All of a sudden the Mainland Chinese cliche of "post-80s" or "the post-80 generation", referring to those born between 1980 and 1989, has become a buzzword in Hong Kong. It is a cliche, because our compatriots in Mainland China are already talking about "post-90s", who will soon be leaving teenage and admitted into the adult world.
These days "Post-80s" is sprinkled in news reports and commentaries on current affairs in Hong Kong, as if its absence would undermine the value of those articles, if any at all.
Perhaps I may sound a bit cynical here, yet I can't help feeling sad when those born during the 1980s are putting themselves under spotlight of public scrutiny through shameless expression of their views (no matter how ridiculous or stupid it may seem) and radical actions like what we saw in the protests outside the Liaison Office of the Central Government in Hong Kong last Friday. The unprecedented public attention on the post-80s does not indicate a general awakening among the people of Hong Kong but a regrettable insensitivity among many of us to what is going on.
Thanks to the long working hours that are inhumane and deprive many of us of a healthy lifestyle, the people of Hong Kong are getting indifferent to what is going on in the community. We are told to devote our energy to nothing more than what pays our bills. What makes us truly happy has been reduced to what we can get hold of with money. We are no longer sensitive to something less tangible than a piece of fine food or branded item. What receives or triggers our attention is sensual pleasure or stimulus. Having said that, our attention span is getting shorter and shorter and we need even more exciting or radical stimulus for the next time. Perhaps this also explains why the most sensational and unprofessional newspapers remain bestsellers here in Hong Kong.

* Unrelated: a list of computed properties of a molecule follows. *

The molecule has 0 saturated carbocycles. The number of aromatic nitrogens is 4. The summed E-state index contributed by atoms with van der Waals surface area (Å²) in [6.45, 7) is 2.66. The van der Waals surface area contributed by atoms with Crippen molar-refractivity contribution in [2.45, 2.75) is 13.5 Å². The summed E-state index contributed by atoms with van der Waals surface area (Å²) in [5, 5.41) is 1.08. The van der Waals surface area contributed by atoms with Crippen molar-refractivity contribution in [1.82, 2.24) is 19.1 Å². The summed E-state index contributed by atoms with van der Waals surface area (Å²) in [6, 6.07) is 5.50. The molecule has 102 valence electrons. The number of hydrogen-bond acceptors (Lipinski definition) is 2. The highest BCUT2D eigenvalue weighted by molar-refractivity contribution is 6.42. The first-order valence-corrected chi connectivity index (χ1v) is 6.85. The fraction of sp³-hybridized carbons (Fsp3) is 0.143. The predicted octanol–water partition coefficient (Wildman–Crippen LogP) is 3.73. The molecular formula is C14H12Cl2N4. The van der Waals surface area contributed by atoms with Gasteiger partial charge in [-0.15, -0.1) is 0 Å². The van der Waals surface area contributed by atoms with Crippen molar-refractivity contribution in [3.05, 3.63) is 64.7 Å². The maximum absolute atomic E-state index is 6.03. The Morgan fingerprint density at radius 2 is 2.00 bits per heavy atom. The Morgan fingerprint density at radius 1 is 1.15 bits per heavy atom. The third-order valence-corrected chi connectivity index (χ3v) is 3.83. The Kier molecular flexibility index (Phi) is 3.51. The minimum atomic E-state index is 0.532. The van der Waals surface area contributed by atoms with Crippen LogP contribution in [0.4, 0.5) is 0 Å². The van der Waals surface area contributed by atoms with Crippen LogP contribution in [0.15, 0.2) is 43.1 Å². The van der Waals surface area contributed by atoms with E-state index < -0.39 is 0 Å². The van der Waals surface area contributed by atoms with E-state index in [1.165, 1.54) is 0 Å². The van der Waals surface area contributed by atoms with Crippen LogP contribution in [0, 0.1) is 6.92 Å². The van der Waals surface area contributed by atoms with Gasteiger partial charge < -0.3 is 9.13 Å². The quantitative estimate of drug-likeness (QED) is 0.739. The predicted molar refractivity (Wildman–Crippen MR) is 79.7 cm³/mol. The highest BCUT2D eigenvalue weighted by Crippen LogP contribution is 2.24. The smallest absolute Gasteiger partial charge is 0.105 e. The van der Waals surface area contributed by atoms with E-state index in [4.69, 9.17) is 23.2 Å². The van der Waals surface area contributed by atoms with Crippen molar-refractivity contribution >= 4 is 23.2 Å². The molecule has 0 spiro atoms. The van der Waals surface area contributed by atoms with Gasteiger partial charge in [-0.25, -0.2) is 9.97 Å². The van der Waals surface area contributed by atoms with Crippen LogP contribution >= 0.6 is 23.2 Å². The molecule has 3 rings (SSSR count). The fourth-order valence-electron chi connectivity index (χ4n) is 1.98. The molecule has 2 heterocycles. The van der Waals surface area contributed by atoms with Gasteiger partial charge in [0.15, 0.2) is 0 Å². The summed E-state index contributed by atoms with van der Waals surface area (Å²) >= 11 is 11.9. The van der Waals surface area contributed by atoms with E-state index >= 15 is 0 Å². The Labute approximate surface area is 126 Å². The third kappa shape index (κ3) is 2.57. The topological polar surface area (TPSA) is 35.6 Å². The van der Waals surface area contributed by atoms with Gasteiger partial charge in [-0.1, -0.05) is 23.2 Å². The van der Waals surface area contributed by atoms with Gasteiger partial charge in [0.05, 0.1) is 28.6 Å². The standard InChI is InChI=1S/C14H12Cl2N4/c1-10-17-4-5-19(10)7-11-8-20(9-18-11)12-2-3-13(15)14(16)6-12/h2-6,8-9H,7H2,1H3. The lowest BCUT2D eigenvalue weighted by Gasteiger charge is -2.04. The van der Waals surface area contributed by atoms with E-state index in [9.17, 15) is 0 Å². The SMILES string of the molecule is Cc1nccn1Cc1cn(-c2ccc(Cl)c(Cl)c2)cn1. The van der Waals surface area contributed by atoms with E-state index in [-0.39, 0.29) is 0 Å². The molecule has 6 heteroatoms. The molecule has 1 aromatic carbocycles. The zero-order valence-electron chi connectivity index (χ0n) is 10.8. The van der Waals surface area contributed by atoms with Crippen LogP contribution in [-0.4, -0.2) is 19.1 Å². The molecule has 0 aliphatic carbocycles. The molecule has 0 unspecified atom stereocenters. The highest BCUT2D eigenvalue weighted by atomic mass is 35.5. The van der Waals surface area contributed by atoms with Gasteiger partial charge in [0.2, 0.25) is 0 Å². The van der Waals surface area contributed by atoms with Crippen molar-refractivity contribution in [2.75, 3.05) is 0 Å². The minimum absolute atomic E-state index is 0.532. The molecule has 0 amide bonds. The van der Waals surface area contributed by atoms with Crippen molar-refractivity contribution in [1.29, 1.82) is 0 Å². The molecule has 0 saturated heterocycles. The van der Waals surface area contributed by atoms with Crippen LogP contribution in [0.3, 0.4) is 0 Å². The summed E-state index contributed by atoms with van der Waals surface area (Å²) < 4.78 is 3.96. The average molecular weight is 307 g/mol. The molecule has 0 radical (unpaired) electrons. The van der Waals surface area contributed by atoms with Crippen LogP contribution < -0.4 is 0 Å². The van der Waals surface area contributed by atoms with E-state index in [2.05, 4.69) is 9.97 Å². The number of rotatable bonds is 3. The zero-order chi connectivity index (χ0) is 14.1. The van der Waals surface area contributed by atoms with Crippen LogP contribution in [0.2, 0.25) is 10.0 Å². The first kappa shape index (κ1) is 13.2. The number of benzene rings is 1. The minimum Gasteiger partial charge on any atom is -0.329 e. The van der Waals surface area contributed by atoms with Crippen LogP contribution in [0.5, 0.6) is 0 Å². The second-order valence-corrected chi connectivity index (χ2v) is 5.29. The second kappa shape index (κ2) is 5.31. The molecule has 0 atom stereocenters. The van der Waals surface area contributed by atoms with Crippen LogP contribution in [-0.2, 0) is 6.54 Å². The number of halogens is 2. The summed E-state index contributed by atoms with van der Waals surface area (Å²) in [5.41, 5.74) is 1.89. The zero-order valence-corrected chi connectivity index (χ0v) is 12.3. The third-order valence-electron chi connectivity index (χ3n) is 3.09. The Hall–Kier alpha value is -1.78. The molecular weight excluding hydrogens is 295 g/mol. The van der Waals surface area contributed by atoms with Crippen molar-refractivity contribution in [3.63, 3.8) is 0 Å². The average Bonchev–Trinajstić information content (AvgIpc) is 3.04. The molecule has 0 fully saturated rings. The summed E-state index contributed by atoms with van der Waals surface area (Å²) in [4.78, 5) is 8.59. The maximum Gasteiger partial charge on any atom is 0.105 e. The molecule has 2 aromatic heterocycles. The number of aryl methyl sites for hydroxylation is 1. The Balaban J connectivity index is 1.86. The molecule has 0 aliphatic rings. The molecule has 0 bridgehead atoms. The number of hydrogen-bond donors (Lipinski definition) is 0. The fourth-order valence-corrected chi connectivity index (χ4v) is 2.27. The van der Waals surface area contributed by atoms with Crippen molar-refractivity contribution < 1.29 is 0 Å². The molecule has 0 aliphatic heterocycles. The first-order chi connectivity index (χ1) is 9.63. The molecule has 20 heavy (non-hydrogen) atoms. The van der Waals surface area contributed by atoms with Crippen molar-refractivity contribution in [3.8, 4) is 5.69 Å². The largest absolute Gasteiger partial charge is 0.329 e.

To a certain extent, this explains why the post-80s behave as they do. They have a lot of grievances to tell and desperately want themselves heard. They were born and groomed in a community where attention can only be drawn through radicalism and sensationalism; and creative and critical thinking is encouraged only through lip service. They were given a rosy picture, which they only came to know recently that it was not much more than an illusion. They have been seriously misled. It is understandable that they want to make a change, but they are not as capable of doing as they think, because logic and sense are never appreciated. They think they have been misled by their parents and teachers from childhood, but few of them recognise they are now being misled by someone else who wastes no time to take advantage of their anger and frustration.
Just like the rapid rise and fall of any other buzzword, I don't expect the much-touted "post-80s phenomenon" would help foster any fundamental change in the mentality of the people of Hong Kong. Our superstition in the power of money is so deeply rooted in our DNA that even education is tainted. Without knowing what education is truly about and a system that can groom us and our children to become human beings of empathy and integrity, how can we achieve any meaningful change in the community for the good?